Try putting your cheeck a little further back; like you would do if you were shooting at flying targets from the field. Then make sure you don't see any of the barrel. If you can see any part of the barrel, you will hit high. Make sure the bead and only the bead (not the bead platform or the end of the barrel) sits on top of the receiver.
If that doesn't work, getting a custom made butt stock to increase drop will just make the front bead dissapear. You might just have to get a new barrel.
October 25, 2001, 06:41 AM
Try a few shots offhand and see what happens. If you're larger than average, add a spacer or two and see if the longer LOP drops POI.
Bead only 870s have always shot high for me with slugs.Hold low or add a ramp and bead.
October 25, 2001, 07:37 AM
My first two shots were off hand. When I saw the POI (holy crap-was I suprised!) I used the hood as a rest. Thanks for the suggestions - my project continues.
October 25, 2001, 11:20 AM
Atticus.. You may be able to shim the stock to get the correct point of impact. This takes a little knowledge of the gun and of course the proper wrench to remove the stock. Thin plastic shims strategically placed between the stock and receiver can change the dimensions of the gun.
This technique is usually used to move the stock right or left but can be used to move the POI up or down.
You should automatically gain the correct sight picture every time you bring the gun to your shoulder, if not the stock needs adjustment.
Beretta includes a set of shims with some of it's guns so shooter can make corrections. Maybee one day Remington will get its collective heads out of it's butts and do the same.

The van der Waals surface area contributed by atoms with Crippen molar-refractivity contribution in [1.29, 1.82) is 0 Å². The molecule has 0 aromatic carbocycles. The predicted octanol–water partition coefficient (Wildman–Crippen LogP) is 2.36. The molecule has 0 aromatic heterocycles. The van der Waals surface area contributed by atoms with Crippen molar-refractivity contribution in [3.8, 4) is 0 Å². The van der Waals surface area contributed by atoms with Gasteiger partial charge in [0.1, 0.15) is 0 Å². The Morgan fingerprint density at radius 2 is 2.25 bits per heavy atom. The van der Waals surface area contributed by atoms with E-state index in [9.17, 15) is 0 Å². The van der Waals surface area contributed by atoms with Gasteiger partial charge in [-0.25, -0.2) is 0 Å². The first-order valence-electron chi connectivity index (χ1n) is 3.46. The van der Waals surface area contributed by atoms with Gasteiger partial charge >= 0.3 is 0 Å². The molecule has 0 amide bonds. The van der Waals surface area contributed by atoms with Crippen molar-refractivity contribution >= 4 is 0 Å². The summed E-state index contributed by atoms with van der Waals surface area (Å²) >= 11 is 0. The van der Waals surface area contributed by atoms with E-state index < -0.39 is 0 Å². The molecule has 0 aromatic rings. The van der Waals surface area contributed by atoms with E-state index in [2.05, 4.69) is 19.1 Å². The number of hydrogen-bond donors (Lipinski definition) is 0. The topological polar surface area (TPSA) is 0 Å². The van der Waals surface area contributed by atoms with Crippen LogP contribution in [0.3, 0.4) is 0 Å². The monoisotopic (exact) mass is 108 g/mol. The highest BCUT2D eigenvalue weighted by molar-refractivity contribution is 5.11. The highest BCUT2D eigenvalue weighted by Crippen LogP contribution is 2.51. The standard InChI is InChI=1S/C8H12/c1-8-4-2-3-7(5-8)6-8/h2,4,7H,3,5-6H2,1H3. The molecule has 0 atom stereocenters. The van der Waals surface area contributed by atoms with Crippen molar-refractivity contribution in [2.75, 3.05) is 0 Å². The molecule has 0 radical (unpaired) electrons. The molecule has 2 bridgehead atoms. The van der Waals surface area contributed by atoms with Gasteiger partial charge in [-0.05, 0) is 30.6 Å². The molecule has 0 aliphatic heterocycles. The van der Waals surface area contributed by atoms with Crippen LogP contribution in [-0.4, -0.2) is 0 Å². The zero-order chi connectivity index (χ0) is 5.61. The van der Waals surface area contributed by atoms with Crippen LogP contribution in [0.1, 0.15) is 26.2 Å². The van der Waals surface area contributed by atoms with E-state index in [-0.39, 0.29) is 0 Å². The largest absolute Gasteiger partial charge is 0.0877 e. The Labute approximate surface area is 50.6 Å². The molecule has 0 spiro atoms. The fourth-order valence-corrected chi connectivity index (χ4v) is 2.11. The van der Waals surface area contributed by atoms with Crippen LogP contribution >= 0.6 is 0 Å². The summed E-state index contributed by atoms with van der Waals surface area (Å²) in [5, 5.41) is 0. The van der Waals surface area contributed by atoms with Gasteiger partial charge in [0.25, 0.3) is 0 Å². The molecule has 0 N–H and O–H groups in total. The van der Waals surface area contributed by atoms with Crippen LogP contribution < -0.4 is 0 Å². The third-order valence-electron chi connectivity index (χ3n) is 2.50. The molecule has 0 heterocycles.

October 25, 2001, 04:14 PM
Adding the ramp under the bead will be the most practical and cost effective solution in my opinion. I've been fighting the very same problem that you have, and finally decided to get a set of ghost ring sights on mine.
October 25, 2001, 09:32 PM
Damn, now that's something I did not even think of. Raise the front bead to lower POI. It might work!
October 25, 2001, 10:21 PM
What (mumble) said about adjusting/shimming stock to receiver works. Went through similar experience recently with a 20 ga 870 Youth - just short for me.
Shimmed the upper portion of the receiver (.045" I think) where it makes contact with the receiver which effectively pushed the whole barrel aspect downwards.
This may work fine if it's a fit problem, but wouldn't if it is bead sight relative to receiver groove.
Far as shims go, I did have some very hi-tech, super-nifty platic shims left over from engineering days. I'd try backs of match books if that's all I had. See if it works & go nifty later.
October 26, 2001, 05:31 AM
The best adjustable shim I've found is folded aluminum foil scissored into shape. Other folks use old business cards,toothpicks, shell boxes, and pieces of hulls.
October 26, 2001, 10:06 AM
vBulletin® v3.8.7, Copyright ©2000-2014, vBulletin Solutions, Inc.